Angels 4, Red Sox 2

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Red Sox' bats falter again against Angels

Josh Beckett watches Vladimir Guerrero circle the bases in the seventh. Josh Beckett watches Vladimir Guerrero circle the bases in the seventh. (Matt A. Brown/Associated Press)
Email|Print|Single Page| Text size + By Gordon Edes
Globe Staff / July 20, 2008

ANAHEIM, Calif. - No truth to the rumor that Red Sox vice chairman Phil Morse, who in the past has given rides to Johnny Damon and the CIA, dispatched his private jet to Pawtucket for David Ortiz, who now has homered in three straight games for the PawSox. Or that the New England Revolution, with their newly discovered talent for apprehending naked miscreants, have offered to serve as escorts should Papi choose to fly commercial.

Ortiz homers for third straight game on rehab assignment with Pawtucket. D7

At least, that was the case yesterday afternoon, when manager Terry Francona was adamant that the Sox would take no shortcuts with Ortiz's rehab assignment. But with Sox owners John W. Henry and Tom Werner present along with general manager Theo Epstein for yesterday's 4-2 loss to the Angels, there's no telling what the Sox might elect to do by morning.

Home runs have not been the issue for the Sox. Manny Ramírez and Kevin Youkilis went deep Friday night, and with Ramirez aboard on a double in the second inning yesterday, Youkilis hit his 17th home run, a career high, to give the Sox a 2-0 lead against Angels lefthander Joe Saunders, who had given Francona a scoreless inning in Tuesday's All-Star Game in New York.

But that would be all the scoring by the Red Sox, who have scored a total of five runs in losing their first two games since the break to the Angels, the team with the best record in the American League and. With four wins in five games against the Sox this season, the Angels are building a case that they could provide more formidable opposition to the Sox in October than they have in the recent past, when the Sox swept them in the division series in 2004 and 2007.

For six innings yesterday, the Angels looked as helpless as usual against Josh Beckett, who pitched a shutout against them in Game 1 last October and had never lost to the Halos in five career starts, postseason included.

But Vladimir Guerrero led off the seventh by hitting a Beckett fastball into the left-field seats, just to the right of the bullpen, and before the inning was over, the Angels would score three more times, all on a triple by pinch hitter Erick Aybar.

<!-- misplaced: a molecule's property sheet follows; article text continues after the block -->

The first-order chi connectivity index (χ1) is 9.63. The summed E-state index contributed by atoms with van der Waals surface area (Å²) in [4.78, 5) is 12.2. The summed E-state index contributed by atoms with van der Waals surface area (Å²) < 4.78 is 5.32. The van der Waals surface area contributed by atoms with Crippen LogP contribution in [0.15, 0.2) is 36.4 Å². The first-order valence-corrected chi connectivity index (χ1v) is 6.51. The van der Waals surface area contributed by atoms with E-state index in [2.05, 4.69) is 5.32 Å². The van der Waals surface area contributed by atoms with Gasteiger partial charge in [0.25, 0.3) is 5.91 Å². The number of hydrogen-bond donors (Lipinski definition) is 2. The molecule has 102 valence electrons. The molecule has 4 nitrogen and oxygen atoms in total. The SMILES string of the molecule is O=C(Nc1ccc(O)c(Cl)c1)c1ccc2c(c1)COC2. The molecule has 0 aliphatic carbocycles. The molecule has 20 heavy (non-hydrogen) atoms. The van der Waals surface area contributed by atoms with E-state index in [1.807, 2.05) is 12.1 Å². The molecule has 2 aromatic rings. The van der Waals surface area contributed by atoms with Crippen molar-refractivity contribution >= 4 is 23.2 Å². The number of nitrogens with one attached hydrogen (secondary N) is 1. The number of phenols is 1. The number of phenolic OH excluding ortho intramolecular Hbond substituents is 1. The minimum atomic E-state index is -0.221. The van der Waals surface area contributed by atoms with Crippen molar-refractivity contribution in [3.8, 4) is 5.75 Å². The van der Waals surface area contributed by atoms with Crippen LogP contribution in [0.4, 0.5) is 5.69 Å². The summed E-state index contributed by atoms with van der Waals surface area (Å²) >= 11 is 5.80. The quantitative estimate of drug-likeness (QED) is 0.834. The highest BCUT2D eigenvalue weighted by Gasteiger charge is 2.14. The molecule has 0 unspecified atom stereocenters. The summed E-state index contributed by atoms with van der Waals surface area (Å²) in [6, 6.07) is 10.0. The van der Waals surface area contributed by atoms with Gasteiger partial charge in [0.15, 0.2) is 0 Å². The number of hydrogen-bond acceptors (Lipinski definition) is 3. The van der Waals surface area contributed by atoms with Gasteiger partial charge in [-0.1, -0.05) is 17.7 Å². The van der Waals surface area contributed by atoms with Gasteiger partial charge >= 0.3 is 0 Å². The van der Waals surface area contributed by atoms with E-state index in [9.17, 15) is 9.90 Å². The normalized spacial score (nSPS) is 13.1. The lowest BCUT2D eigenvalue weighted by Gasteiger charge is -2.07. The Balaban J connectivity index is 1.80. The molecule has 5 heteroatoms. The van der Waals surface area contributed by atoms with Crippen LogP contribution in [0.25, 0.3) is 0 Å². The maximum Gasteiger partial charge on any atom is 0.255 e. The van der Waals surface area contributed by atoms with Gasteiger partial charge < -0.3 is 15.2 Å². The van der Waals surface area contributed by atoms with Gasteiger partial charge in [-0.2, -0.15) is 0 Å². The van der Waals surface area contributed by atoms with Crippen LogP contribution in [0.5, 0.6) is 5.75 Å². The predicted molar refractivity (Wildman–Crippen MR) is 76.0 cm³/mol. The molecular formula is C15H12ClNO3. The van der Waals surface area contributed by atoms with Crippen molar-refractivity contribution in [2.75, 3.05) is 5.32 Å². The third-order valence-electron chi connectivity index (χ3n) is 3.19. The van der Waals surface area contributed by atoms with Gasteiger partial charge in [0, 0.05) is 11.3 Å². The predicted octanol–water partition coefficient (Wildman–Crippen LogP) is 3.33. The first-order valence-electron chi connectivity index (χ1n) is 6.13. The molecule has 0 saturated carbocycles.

"A changeup that caught too much of the plate," said Beckett of the pitch to Aybar, who lashed it down the right-field line into the corner while Torii Hunter (single), Garret Anderson (single), and Howie Kendrick (intentional walk after a sacrifice bunt) all scored.

"Pretty poor pitch selection on my part," he continued, "and the execution obviously wasn't there."

It took Coco Crisp crashing into the center-field wall to catch Casey Kotchman's drive to keep the Angels from tacking more runs in the inning - "He's done it so many times, there's a highlight reel of me throwing my arms up in the air," Beckett said. But until they broke through, the Angels had three singles and a double, and two base runners advancing as far as third base, against Beckett.

"I thought I had to battle a little more today, I didn't have great stuff," Beckett said when asked if he felt as dominating as he'd been against the Angels last October. "They hit a lot of balls at guys and guys made good plays. I pitched better than my numbers showed today, but I pitched just good enough to lose."

The Sox had their chances to spare Beckett that outcome, but were just 1 for 10 with runners in scoring position, leaving two runners on base in three innings and leaving them loaded in the eighth, when rookie Jed Lowrie whiffed on three pitches against Angels setup man Scot Shields.

"Tek [Jason Varitek] had a good at-bat to get to Jed," Francona said, referring to the walk that Varitek was able to draw from Shields, who badly misfired on a 3-and-1 pitch. "I think Jed got a little overanxious, chased some balls that were down, but I've seen Shields do that to a lot of guys."

Dustin Pedroia, who had two of Boston's eight hits for his fourth straight multi-hit game and sixth in his last seven games, singled with one out in the ninth off Francisco Rodriguez, the Angels' All-Star closer. K-Rod then walked J.D. Drew, giving Ramirez the chance at a potential reprise of the epic walkoff home run he'd hit off K-Rod to end Game 2 of the division series last October.

Ramirez had faced K-Rod once this season, flying deep to center to end a 7-5 Angels win in Boston April 24. Had visions of the walkoff flickered through his mind as he strode to the plate yesterday?

"I've got no idea," Ramirez said before strolling away.

Said K-Rod: "I can't be thinking about what he did to me last year."

This time, it was Rodriguez who dramatically thrust his arms skyward, as Ramirez popped out to second and Mike Lowell, on the next pitch, popped to third, giving K-Rod his 39th save. He's on pace for a record 65.

Now it is Tim Wakefield who stands between the Sox and a three-game sweep by the Angels, as if the Sons of Mike Scioscia need further proof of their worthiness against the Sox come October.

"I don't think we look at that," Youkilis said. "We're not worried about the postseason. We're worried about playing good baseball."

Gordon Edes can be reached at

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